The altercation was broken up by students and a faculty member, police have said. All students walked to the assistant principal’s office and the nurse’s office, police said, and there is video of Nex walking to the principal’s office with a security officer. 

The next day, paramedics responded to a 911 call at the Benedict house and performed CPR on the teen before rushing them to the hospital, where they later died. 

“An important part of the Owasso Police Department’s investigation was the discovery of some brief notes, written by Benedict, which appeared to be related to the suicide,” Kunzweiler said. “The precise contents of the suicide note are a personal matter which the family will have to address within the privacy of their own lives.”

In a statement, the family called on schools, administrators and lawmakers to come together and push for reforms that seek to end bullying.

“Reforms creating school environments that are built upon the pillars of respect, inclusion and grace, and aim to eliminate bullying and hate, are the types of change that all involved should be able to rally behind,” Benedict’s family said.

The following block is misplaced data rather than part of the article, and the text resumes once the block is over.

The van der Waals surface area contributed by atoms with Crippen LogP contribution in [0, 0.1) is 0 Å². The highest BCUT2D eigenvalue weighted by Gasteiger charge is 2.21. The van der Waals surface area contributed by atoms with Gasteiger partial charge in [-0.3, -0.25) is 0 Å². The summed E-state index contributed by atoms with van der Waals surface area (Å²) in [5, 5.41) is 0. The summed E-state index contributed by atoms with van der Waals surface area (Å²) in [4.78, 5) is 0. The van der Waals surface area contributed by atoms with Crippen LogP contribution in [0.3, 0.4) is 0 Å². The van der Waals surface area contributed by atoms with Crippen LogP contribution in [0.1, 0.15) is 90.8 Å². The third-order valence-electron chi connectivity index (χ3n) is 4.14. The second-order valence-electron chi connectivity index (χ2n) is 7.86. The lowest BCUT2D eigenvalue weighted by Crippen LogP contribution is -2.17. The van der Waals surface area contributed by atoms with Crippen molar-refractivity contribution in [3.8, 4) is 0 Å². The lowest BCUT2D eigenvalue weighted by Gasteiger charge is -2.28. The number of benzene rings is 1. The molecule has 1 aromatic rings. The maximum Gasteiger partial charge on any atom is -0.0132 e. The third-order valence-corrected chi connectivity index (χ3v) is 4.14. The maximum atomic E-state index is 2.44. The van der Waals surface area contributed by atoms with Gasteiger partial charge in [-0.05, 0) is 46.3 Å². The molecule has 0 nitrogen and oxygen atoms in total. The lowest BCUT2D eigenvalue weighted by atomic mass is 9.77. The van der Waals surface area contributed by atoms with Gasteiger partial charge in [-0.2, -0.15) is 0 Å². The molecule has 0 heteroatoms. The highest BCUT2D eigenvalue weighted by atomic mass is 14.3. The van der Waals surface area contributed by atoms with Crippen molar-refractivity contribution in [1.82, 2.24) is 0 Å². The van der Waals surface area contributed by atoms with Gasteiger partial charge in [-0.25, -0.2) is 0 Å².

The Benedict family statement via their attorney on March 14 also commented on injuries described in the complete report, stating, “Rather than allow incomplete accounts to take hold and spread any further, the Benedicts feel compelled to provide a summary of those findings which have not yet been released by the Medical Examiner’s office, particularly those that contradict allegations of the assault on Nex being insignificant…the Medical Examiner found numerous areas of physical trauma over Nex’s body that evidence the severity of the assault.”

Local newspaper The Oklahoma reported that the National Association of Medical Examiners declined to comment on the autopsy report, stating the organization “has a longstanding practice of not consulting or commenting on individual cases.”

Dr. Paul Wax, the executive director of the American College of Toxicology, who reviewed the toxicology report at Tulsa’s KTUL news’s request said Nex would’ve had to have “taken a lot of pills” to get to the level of concentration found in their blood.